There was also no shortage of activities and all the series’ signature side quests. I met and inspired a Hollywood film director with a passion for practical effects by becoming a part-time stuntman, and just down the road, I ran into a familiar scientist who is still working on creating the perfect, giant AI-driven Roomba to keep the streets clean. Based on what we saw, it seems safe to say that sub-stories are still going to be as enjoyable and memorable as they have been in the series’ past. These all work well into the bond and drink link systems that are returning, where you build up and strengthen your friendships with not just your party but also others all over the island. Now, you will also fill out a sort of bingo card to learn specific things about each lovable character.
It was also this part of the demo that I got to really mess around with the changes to the combat system, which allows you to move around in a small area now. This may seem like something insignificant at first, but it plays well into all of the cool new ways you can have your party team up and take out whatever stands in your way. Positioning in combat is very important. Attacks will tell you their area of effect and what way they may push whoever is unfortunate enough to be receiving the hit. This can lead to cool moments where you can stand next to another party member and execute a proper team attack, or even hit them over to another party member who will react automatically and pile on more damage. It’s all very satisfying and feels like a smart evolution for RGG’s already-fun take on turn-based RPGs.
Another major change that stuck out was how much more there is to Sujimon. In Yakuza: Like a Dragon, Ichiban could go around cataloging people you battle like they are Pokemon. (It sounds weirder than it actually is in context.) This feature now seems to have drawn inspiration from Pokemon Go. Around the open world, you will find Poke Stop-style locations where you can collect items and even take part in Sujimon raids. It all works very well and feels like a great addition to flesh out that optional portion of the game.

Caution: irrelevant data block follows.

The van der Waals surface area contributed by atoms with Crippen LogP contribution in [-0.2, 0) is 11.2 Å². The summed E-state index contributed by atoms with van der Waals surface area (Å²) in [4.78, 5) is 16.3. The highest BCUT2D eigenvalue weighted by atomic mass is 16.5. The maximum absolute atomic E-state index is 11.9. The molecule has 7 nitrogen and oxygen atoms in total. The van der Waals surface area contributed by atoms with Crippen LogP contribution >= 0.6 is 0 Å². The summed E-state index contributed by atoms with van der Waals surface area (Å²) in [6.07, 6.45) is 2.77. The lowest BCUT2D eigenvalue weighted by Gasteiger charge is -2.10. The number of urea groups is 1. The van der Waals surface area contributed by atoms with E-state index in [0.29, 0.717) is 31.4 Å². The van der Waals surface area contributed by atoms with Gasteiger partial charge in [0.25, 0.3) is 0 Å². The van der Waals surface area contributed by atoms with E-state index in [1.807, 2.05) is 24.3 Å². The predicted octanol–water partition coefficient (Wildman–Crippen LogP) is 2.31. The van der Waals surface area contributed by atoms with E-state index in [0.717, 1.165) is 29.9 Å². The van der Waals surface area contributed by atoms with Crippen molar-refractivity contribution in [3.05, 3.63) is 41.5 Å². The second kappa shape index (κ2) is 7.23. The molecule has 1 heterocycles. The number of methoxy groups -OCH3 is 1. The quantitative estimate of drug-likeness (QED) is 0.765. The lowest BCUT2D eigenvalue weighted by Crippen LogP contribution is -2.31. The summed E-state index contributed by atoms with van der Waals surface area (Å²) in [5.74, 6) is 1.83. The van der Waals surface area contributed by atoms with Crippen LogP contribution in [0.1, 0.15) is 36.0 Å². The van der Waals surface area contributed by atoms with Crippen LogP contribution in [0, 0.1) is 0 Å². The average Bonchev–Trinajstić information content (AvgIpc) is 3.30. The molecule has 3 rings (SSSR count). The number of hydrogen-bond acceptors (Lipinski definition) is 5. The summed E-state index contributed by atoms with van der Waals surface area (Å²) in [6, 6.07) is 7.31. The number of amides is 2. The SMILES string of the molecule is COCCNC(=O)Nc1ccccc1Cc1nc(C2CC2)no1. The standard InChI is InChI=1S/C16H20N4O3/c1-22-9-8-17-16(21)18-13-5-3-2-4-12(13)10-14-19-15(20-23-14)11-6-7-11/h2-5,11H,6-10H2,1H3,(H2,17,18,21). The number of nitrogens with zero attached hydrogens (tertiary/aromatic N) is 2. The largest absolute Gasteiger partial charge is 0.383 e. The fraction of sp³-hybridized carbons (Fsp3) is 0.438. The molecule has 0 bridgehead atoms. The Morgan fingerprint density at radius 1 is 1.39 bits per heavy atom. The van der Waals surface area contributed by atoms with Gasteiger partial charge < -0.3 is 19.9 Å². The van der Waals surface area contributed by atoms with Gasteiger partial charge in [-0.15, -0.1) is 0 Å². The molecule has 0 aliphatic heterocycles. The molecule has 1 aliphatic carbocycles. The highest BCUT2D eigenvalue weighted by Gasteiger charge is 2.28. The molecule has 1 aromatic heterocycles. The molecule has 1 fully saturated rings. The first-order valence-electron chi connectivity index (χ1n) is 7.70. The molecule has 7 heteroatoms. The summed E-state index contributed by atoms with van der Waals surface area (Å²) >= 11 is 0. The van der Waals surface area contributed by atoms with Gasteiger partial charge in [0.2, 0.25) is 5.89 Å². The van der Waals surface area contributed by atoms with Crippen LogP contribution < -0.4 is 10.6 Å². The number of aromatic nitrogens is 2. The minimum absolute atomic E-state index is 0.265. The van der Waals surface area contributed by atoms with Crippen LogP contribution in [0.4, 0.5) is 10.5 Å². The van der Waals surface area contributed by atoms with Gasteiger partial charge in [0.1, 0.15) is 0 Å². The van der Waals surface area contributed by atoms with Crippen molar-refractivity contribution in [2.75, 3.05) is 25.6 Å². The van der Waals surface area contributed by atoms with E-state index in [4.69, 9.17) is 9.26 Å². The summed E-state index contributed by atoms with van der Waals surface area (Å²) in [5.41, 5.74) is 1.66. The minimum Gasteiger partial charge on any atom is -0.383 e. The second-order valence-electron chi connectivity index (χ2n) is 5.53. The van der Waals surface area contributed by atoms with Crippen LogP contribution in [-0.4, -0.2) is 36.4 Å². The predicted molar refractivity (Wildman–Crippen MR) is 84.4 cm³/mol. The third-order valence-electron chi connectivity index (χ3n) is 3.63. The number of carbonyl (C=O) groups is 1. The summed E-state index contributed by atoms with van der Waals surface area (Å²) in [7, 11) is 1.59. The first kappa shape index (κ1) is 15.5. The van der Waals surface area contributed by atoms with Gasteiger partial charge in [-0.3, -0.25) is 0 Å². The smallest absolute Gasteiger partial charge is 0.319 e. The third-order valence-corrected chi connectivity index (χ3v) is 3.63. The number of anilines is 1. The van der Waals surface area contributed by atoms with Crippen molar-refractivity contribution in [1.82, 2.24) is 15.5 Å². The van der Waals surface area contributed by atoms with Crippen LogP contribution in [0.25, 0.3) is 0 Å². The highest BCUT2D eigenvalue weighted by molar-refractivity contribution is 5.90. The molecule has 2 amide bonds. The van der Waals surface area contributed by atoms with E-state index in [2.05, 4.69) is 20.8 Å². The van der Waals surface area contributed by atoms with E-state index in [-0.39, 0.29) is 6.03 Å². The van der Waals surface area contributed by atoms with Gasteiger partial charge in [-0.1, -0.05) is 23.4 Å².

The last bit of my demo time was spent learning all about Alo-Happy Tours, a Japanese travel agency set up to help Japanese tourists get the most out of their trips to Hawaii, and which allows you to learn new jobs or classes in Infinite Wealth. One of my favorite parts of Yakuza: Like a Dragon was the way many of its combat classes were based off of a real job that you would get from the temp work agency, Hello Work. This time around, your party will find job inspiration from taking island tours and participating in planned activities on the island. These are usually accompanied by short, fun cutscenes showing how the inspiration for the class you unlock came about. For instance, spending time on the beach with your party and having a water gun fight will inspire Ichiban to become an Old West-style gunslinger. The whole process reminds me of the old revelations system where Kiryu would witness something wild happen and discover a new Heat action after blogging about it. I could only bring myself to watch a few because I didn’t want to become fully spoiled, but what I did see was everything I could hope it would be, and it has me so excited to see what else there is once I get my hands on the full game.